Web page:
Anecdotal Evidence: Concerts: Civic-Minded (Spiritualized/Radiohead)

Excerpt from some mail sent 1998:

Thursday night, I went to see Spiritualized play at the Civic Auditorium. They were opening for Radiohead, a popular band, and that made all the difference.

In preparation for this concert, I'd borrowed a Radiohead album and listened to it. They sounded like every other alternative band. They'd sold out the Civic in two days.

When the hall doors opened, the crowd rushed towards the stage, and we rushed with them. I was surprised to see so many Spiritualized fans. The crowd crowded the stage. The security people yelled at us to sit down. People sat down, then had to get up and scoot back so that people in front of them could sit down--people took up more floor space sitting down than standing. Because people were reluctant to scoot back too far, we ended up sitting close-packed. My butt rested on a stranger's toes; each time those toes shifted, I felt it fundamentally. A girl leaned back into my side; by the time an hour had passed, I wished that I and/or she had more meat on our bones.

It was suggested that we head up to the balcony after Spiritualized's set, so as not to be in the press during Radiohead. I concurred, saying that it was borderline okay being so crowded by Spiritualized fans, but that the idea of being crushed by "stupid people" was not acceptable. A few minutes later, I would look around and notice how many Radiohead t-shirts were in evidence, shirts worn by those people around me. I wasn't surrounded by Spiritualized fans. I was surrounded by Radiohead fans who were staking out their spots early.

It occurred to me that I was an obnoxious asshole. Then again, what about all these obnoxious assholes who were between me and the stage and didn't even like Spiritualized? I would have held my head high with righteous indignation, but the press of people prevented me from straightening my spine. I thought about the word "concentration" in the phrase "concentration camp".

Spiritualized were great; they made up for everything.

After their set, we looked out at the crowd surrounding us. We didn't want to be here, but maybe getting out would be more trouble than it was worth. Then people started tunneling through the crowd. It was only going to get more crowded. I strapped my backpack onto my chest, started bulling through the crowd, using my mass to clear a path.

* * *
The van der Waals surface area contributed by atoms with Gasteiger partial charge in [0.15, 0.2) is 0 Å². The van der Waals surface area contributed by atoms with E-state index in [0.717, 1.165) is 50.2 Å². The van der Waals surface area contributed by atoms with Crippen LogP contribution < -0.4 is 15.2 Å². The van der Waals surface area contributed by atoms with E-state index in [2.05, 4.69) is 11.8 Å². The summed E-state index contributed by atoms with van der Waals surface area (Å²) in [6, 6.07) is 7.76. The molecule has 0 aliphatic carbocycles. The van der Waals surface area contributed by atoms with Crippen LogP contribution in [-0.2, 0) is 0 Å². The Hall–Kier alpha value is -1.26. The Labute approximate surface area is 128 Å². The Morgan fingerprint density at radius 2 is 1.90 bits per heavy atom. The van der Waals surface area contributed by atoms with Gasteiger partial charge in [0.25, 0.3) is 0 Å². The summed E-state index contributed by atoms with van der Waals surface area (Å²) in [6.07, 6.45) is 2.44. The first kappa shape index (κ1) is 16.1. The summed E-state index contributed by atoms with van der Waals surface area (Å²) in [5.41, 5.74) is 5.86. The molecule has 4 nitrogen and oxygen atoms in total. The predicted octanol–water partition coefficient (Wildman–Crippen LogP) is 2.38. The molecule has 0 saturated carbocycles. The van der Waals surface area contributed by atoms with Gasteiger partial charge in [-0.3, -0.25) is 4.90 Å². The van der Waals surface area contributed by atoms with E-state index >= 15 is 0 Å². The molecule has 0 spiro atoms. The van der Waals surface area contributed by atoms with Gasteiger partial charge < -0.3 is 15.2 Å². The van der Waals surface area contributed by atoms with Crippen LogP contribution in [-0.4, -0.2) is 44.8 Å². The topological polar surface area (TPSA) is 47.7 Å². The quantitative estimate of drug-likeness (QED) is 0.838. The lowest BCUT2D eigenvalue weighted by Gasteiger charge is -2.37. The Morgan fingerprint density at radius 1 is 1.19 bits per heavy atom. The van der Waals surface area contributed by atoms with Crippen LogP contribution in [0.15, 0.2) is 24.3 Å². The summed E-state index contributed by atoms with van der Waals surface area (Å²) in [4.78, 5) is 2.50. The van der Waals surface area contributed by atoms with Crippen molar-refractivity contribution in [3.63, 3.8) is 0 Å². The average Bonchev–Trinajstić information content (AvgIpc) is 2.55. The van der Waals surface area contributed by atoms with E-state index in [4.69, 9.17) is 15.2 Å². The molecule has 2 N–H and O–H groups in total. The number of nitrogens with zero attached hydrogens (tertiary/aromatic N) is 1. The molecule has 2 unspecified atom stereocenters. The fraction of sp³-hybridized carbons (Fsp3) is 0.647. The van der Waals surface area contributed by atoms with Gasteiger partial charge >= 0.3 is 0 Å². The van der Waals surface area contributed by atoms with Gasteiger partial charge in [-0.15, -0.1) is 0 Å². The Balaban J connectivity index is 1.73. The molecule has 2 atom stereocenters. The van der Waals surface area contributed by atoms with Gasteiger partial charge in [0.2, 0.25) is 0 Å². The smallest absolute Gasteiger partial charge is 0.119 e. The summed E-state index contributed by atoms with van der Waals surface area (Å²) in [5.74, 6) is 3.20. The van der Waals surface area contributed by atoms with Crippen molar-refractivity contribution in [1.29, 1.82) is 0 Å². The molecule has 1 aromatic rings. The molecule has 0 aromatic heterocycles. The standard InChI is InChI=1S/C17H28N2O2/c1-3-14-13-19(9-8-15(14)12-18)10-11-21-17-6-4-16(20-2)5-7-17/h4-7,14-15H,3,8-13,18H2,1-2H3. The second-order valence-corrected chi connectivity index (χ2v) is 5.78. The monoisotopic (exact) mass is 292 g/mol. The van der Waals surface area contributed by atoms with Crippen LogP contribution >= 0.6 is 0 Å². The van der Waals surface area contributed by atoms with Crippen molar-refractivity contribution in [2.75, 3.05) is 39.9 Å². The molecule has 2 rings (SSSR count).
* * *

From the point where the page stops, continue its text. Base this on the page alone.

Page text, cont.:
At one point, I encountered a very solid bank of people. I was stymied. One of them looked at me. "Heading out?" she asked. "Trying to," I said. "Well, that's okay," she said. Suddenly this group of people compressed, and there was a path through them. "Much obliged," I said, impressed. After we'd got through, they expanded, reclaimed their territory, re-solidified. I would have asked them their secret, but I doubt I could have learned it then. I was not in a stable area. I had to continue.

Eventually, we reached the edge of the crowd. I spread my arms wide and spun in a circle, revelling in space. Later, from the balcony, we watched Radiohead. I noted that the lead singer danced like a "Rockin' Flower".

Afterwards, looking for a convenient restaurant that was open late, we ended up at an IHOP. As far as I could remember, I'd never been to an IHOP before. I looked at a menu of pancake treats attributed to foreign cultures. I thought about America: a country which imports generic pop music from the U.K; a country which scans the world, and decides that pancake recipes are what's worth adopting.

I dined upon a veggie burger and applie pie, both of which were notable for their lack of texture.

Spiritualized were great. They made up for everything.

Primus at the Warfield[>>]

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